Going forward, we believe student representatives can empower groups like Restaurant Associates or HBS Operations to launch impactful sustainability initiatives through clear, relatable communication and direct student engagement.

Menus of Change poster promoting Wednesday lunches and the RC recipe competition

 

Initiative 2: Reduce Container Waste in Spangler

Our second initiative was not part of our initial project proposal but inspired by conversations with Restaurant Associates. When RA informed us that Harvard Business School consumes the equivalent of seventy 16-ounce cups per student per semester, we realized that disposable container usage is another unsustainable feature of our dining habits that needs addressing.

We brainstormed strategies with RA with a focus on changes that we could test quickly. We considered financial incentives (e.g. a discount on reusable containers or a charge for disposables) but given time and logistical constraints decided to test whether simply rearranging Spangler Dining Hall might drive behavioral change. For example, we replaced the clamshells at the beginning of the salad buffet with china and reduced the number of clamshells on display. We made similar changes to the hot food buffet. Our hope was that, by making disposable containers less accessible, diners might be more inclined to use reusable plates and bowls. Student education was another important aspect of our strategy. We presented to RC sections RA’s staggering data on container usage and widely advertised the goals of our initiative. Finally, with RA’s help, we created signage discouraging the use of disposables unless on-the-go.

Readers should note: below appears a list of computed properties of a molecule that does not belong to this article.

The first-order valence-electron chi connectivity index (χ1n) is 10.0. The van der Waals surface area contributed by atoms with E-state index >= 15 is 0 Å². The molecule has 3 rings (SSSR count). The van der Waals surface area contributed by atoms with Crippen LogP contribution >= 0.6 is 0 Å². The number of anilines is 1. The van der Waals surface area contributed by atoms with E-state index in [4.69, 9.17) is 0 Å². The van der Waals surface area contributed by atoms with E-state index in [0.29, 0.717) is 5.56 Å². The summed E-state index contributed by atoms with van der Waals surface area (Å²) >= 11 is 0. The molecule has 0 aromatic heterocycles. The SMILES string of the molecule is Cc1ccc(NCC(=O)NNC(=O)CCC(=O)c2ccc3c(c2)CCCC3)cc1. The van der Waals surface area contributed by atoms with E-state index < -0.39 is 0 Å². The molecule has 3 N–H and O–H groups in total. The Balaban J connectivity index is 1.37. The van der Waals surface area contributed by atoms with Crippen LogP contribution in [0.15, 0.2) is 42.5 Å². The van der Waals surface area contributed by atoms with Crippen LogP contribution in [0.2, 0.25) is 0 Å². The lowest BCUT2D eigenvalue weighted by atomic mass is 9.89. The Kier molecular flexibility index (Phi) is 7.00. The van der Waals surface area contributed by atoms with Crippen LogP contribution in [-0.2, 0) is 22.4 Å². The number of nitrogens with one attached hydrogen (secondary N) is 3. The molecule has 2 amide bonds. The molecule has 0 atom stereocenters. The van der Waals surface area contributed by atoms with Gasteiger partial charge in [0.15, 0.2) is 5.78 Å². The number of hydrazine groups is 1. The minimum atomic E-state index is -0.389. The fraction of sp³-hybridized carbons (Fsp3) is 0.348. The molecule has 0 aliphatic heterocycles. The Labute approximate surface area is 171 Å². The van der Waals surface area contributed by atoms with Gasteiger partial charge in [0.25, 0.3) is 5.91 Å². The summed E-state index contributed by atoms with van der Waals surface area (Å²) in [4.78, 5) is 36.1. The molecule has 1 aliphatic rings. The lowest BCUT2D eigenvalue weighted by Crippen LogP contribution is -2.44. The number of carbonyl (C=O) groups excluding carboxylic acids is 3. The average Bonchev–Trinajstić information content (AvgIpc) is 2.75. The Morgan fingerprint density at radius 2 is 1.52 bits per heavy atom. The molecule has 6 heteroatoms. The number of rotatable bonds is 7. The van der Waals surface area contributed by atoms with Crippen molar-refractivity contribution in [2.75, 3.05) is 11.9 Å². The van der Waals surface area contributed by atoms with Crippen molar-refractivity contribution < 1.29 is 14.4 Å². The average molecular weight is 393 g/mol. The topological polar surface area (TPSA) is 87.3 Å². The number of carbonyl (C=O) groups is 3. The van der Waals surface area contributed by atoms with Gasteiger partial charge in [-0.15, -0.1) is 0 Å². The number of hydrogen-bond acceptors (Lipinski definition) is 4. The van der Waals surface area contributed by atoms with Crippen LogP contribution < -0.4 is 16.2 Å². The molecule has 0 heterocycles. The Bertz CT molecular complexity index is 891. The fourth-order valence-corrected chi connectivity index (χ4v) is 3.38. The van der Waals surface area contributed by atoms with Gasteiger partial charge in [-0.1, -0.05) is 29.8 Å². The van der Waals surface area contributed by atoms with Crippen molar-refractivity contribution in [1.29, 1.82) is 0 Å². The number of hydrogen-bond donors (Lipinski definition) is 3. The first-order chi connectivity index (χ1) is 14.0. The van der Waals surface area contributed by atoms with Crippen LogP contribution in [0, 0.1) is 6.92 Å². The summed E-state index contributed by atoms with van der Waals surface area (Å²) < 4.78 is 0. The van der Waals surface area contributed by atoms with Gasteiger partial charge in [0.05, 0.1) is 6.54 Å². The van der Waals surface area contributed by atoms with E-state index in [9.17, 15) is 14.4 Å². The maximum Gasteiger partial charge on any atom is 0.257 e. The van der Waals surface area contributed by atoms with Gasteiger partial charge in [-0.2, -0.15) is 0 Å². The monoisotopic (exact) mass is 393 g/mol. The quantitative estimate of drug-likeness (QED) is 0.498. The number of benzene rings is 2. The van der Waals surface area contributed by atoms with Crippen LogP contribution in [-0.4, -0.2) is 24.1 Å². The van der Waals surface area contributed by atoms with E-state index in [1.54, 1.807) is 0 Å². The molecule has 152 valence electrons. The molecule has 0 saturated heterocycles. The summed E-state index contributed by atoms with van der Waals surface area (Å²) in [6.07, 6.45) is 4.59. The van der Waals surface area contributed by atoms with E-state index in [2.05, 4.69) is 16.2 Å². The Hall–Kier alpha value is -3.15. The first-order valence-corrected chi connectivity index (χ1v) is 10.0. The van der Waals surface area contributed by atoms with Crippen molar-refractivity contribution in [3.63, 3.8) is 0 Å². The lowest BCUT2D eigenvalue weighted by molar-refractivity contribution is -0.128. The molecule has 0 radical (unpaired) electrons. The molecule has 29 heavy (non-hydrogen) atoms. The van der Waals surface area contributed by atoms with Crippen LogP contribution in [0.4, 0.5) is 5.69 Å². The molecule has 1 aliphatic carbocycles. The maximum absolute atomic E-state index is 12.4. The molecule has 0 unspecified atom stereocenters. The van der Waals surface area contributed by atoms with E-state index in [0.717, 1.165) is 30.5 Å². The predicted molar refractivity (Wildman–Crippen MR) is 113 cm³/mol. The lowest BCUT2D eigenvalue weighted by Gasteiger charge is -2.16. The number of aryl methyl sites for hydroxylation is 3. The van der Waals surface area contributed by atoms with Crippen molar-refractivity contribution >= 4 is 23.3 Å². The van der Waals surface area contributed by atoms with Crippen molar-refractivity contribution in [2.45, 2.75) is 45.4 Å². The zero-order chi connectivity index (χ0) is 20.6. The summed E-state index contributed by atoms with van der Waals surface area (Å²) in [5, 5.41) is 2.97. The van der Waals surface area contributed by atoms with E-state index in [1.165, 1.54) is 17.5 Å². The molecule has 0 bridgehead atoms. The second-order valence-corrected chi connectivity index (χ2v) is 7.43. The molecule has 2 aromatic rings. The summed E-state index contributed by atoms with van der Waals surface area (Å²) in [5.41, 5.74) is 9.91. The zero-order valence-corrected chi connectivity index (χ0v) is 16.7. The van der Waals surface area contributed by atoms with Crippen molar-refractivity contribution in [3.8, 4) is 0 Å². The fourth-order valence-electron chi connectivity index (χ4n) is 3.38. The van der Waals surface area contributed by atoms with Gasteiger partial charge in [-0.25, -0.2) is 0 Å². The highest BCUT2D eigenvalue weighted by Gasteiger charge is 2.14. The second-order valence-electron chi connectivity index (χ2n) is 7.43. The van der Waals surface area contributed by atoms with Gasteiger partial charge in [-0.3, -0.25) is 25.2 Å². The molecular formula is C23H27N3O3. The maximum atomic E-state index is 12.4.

RA continued to track container usage throughout the semester and observed a 1.45% decline in usage (since January).  While we see significant room for improvement, we are encouraged by the progress affected by such a small change. Research suggests that charging for disposables might most effectively discourage consumption. However, before imposing financial incentives, we would like to continue to work with RA in the fall to test alternative china/clamshell arrangements. We believe that incremental changes along with strong messaging to the community could make a measurable impact.


A Note of Thanks

We cannot thank Restaurant Associates enough for their support on this project! Todd Mulder, Martha Torres, Chef Todd Young, Chef Camilo Meneses, Chef Mackenzie Davenport, and the team rolled out Menus of Change, hosted section celebrations, patiently allowed us to test different china arrangements, and helped us analyze our findings. Our project would not have been a success without you!